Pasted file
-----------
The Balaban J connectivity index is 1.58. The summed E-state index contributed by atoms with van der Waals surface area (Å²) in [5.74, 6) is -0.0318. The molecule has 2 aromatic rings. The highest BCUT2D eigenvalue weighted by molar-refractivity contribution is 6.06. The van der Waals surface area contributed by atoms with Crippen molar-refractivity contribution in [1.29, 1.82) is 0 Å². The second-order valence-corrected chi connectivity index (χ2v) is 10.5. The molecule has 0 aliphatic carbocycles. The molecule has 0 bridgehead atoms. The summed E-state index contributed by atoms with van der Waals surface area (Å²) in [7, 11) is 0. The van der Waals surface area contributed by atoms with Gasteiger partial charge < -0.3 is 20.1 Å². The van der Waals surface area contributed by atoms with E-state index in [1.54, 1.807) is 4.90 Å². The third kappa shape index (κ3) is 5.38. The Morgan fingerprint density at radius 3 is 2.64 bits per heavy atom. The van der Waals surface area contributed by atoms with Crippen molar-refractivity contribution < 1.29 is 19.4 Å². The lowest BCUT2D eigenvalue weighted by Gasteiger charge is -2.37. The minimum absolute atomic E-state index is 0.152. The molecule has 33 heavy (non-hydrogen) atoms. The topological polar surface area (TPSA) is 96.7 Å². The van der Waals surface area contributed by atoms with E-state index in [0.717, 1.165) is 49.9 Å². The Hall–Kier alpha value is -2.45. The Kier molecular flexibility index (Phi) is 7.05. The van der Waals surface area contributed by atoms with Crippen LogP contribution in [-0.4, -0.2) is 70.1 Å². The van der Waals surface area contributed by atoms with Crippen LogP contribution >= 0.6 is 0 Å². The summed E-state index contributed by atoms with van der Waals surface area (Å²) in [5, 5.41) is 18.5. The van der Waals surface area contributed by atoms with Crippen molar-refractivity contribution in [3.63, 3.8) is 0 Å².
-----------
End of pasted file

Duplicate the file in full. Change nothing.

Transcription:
The Balaban J connectivity index is 1.58. The summed E-state index contributed by atoms with van der Waals surface area (Å²) in [5.74, 6) is -0.0318. The molecule has 2 aromatic rings. The highest BCUT2D eigenvalue weighted by molar-refractivity contribution is 6.06. The van der Waals surface area contributed by atoms with Crippen molar-refractivity contribution in [1.29, 1.82) is 0 Å². The second-order valence-corrected chi connectivity index (χ2v) is 10.5. The molecule has 0 aliphatic carbocycles. The molecule has 0 bridgehead atoms. The summed E-state index contributed by atoms with van der Waals surface area (Å²) in [7, 11) is 0. The van der Waals surface area contributed by atoms with Gasteiger partial charge < -0.3 is 20.1 Å². The van der Waals surface area contributed by atoms with E-state index in [1.54, 1.807) is 4.90 Å². The third kappa shape index (κ3) is 5.38. The Morgan fingerprint density at radius 3 is 2.64 bits per heavy atom. The van der Waals surface area contributed by atoms with Crippen molar-refractivity contribution < 1.29 is 19.4 Å². The lowest BCUT2D eigenvalue weighted by Gasteiger charge is -2.37. The minimum absolute atomic E-state index is 0.152. The molecule has 33 heavy (non-hydrogen) atoms. The topological polar surface area (TPSA) is 96.7 Å². The van der Waals surface area contributed by atoms with E-state index in [0.717, 1.165) is 49.9 Å². The Hall–Kier alpha value is -2.45. The Kier molecular flexibility index (Phi) is 7.05. The van der Waals surface area contributed by atoms with Crippen LogP contribution in [-0.4, -0.2) is 70.1 Å². The van der Waals surface area contributed by atoms with Crippen LogP contribution >= 0.6 is 0 Å². The summed E-state index contributed by atoms with van der Waals surface area (Å²) in [5, 5.41) is 18.5. The van der Waals surface area contributed by atoms with Crippen molar-refractivity contribution in [3.63, 3.8) is 0 Å².